A Belper man has finally
published a book about the history of Nottingham City Transport buses after
spending more than 30 years putting it together.
Former bus driver Daryl Hemsell, of Monyash Way, began work on his epic in 1980 as a young ‘bus buff’ but the finished version of ‘Nottingham City Transport’s Buses From Daimler to Scania’ was only published last month.
Daryl, 47, landed his dream job when he became a driver for the firm between 1993 and 2005.
Daryl said: “The general manager wrote a book in 1978, but there’s been such a long gap, I thought I would fill it.”
The book traces the design and development of the buses from 1962 – when the first rear engine Daimler fleet lines arrived in Nottingham – and charts the process of how Nottingham developed a passenger-friendly vehicle.”
The book, which features 159 pages with 300 photographs, tells the story of how engineering manager John Lowrie and his assistant David Bradshaw were allowed to make improvements to the buses for the benefit of drivers and passengers.
He said: “They were quite unique. Nottingham had a lot of input on the design. You can’t do that nowadays – they are all off the peg and bog standard.”
Among the innovations Daryl charts are angled front windows to stop reflections for drivers, stainless steel handrails to guide blind passengers and destination signs angled to prevent glare.
“They basically took a bus and changed it to how they wanted it,” said Daryl.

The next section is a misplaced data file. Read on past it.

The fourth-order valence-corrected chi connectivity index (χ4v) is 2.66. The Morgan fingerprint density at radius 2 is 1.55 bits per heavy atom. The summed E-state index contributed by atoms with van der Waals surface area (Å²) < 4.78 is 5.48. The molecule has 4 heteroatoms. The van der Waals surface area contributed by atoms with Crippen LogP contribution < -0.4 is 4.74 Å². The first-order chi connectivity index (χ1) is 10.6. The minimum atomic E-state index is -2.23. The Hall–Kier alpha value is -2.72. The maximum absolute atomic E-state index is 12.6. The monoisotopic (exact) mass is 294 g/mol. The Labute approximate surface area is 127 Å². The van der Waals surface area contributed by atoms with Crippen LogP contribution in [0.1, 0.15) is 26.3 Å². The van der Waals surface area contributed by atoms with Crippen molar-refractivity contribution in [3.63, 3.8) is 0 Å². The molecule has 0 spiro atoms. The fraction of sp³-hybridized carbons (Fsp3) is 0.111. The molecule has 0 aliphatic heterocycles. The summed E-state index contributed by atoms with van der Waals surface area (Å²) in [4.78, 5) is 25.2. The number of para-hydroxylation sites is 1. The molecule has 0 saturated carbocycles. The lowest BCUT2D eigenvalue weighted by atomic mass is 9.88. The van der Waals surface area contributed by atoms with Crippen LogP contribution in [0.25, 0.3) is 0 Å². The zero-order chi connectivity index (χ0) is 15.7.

“They put on pneumatic bumbers on to prevent damage. They made it more comfortable and easier to use for passengers.
“On the Dennis Arrows in the late ‘90s, Nottingham took the back seats off and made them more streamlined to make more room for passangers.”
Intriguingly, the Nottingham transport team even developed a one-off vehicle called the 666 with a whole host of experimental features.
Dubbed ‘Damien’ after the satanic character in the Omen horror films, this prototype bus is still on display at the Nottingham Transport Heritage Centre in Ruddington.
As well as writing about buses, Daryl owns his own audio-visual company which produces documentaries on the subject. He said: “ Basically I was filming transport events for myself. Then began producing them for the enthusiast to buy in 1998. The first video being the Sheffield Gathering at Meadowhall, although I had filmed the Leicester Abbey Park event in 1996.”
Daryl became a bus driver because of his life long interest in the vehicles, but family commitments obliged him to leave his treasured West Bridgford route in 2005.
He now works part-time as a parish warden in Codnor and is a house busband, looking after three-year-old daughter Lauren.
He said: “I do miss driving and all the vehicles. It was a nice job and you got to meet some nice people. Maybe I will get back behind the wheel some day!”
The book retails at £19.95 with £4.50 postage and is available from Daryl’s website www.nextstopproductions.co.uk.